Top European clubs yet to be persuaded by winter World Cup in 2022

European Club Association vice chairman Umberto Gandini. 

Harold Cunningham/Getty Images

Europe’s top football clubs still need to be convinced the 2022 World Cup in Qatar should be moved from summer.

Although FIFA President Sepp Blatter has presented a switch to November-December as almost inevitable, the European Club Association wants to influence ongoing consultation talks.

”We need more information before accepting the fact that the calendar should be disrupted,” ECA vice chairman Umberto Gandini said Tuesday. ”We would not be part of something which is not credible.”

Gandini, who said FIFA’s final decision on dates was expected any time from ”March to June 2015,” represents the 200-member ECA on a FIFA panel which is seeking ways to avoid playing in the desert heat of June-July.

The AC Milan director updated European club leaders about the first FIFA consultation.

FIFA offered two alternative options, including a November-December tournament, which would shut down top European leagues for two months. The other was January-February, though Blatter has previously assured IOC President Thomas Bach that the World Cup will not clash with the 2022 Winter Olympics, likely in February.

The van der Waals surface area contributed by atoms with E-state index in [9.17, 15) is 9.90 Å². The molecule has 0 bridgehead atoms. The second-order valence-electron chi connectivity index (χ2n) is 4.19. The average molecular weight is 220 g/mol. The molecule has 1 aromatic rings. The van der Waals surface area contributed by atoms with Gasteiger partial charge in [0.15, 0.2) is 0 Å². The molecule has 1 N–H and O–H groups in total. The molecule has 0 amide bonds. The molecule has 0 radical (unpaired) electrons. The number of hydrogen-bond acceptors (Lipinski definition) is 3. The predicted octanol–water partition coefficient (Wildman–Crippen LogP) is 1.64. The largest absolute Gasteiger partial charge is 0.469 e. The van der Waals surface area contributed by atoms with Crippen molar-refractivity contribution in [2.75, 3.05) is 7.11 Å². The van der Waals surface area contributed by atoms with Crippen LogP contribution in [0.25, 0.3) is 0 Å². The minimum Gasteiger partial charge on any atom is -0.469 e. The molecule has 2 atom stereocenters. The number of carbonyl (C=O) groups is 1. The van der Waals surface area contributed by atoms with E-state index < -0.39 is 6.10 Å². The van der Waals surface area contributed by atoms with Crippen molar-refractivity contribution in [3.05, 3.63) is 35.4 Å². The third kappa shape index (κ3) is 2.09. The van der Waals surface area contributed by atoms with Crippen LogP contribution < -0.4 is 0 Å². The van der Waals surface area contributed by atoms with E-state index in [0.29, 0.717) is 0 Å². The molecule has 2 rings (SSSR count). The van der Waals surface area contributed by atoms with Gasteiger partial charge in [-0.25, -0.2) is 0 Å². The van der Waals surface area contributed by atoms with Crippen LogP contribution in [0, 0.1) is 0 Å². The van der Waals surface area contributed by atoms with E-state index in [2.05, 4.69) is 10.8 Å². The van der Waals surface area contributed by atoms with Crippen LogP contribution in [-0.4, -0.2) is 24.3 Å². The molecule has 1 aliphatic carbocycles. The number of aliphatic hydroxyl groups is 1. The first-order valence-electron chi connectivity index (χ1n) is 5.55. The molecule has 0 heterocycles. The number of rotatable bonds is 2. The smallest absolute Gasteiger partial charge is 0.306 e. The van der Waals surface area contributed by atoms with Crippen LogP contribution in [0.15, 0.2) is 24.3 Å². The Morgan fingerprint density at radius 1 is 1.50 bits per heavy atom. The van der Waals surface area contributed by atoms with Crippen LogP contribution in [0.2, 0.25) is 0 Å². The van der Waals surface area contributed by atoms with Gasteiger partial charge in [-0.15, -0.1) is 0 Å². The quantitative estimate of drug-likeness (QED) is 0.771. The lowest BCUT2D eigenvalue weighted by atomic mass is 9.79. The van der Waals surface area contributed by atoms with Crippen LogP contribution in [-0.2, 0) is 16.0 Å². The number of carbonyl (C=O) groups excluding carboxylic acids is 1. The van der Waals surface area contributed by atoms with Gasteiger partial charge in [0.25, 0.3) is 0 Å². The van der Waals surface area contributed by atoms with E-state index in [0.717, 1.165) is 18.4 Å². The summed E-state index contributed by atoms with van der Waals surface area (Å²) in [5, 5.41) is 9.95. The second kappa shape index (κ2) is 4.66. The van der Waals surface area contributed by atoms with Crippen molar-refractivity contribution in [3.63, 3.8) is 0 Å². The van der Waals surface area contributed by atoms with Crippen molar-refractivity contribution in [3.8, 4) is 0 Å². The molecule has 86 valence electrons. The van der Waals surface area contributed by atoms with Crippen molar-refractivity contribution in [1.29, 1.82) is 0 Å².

Gandini said the ECA was supported by the English Premier League in stressing that Qatar’s original promise of a June-July tournament was a starting point for talks.

”We must get very strong and decisive reasons for moving the World Cup,” he said, urging FIFA to consider the majority of players and leagues which are not represented at the World Cup. ”What is going to happen to football in the world if we move the World Cup from its natural slot?”

BUNDESLIGA PLAYERS TO WATCH

FIFA’s executive committee awarded Qatar the 2022 hosting rights despite knowing that temperatures routinely rise above 40 degrees C (104 degrees F) in summer.

Still, Gandini said the FIFA panel was told humidity levels in the World Cup in Brazil were just as challenging.

The amazon city of Manaus was ”no worse than the one expected in Qatar at the same time of the year,” Gandini said.

Qatar’s hosting bid pledged to build air-cooled venues for matches and team practices.

Gandini said concerns about heat were ”probably no longer (about) the stadia and the training facilities but what about the general public.”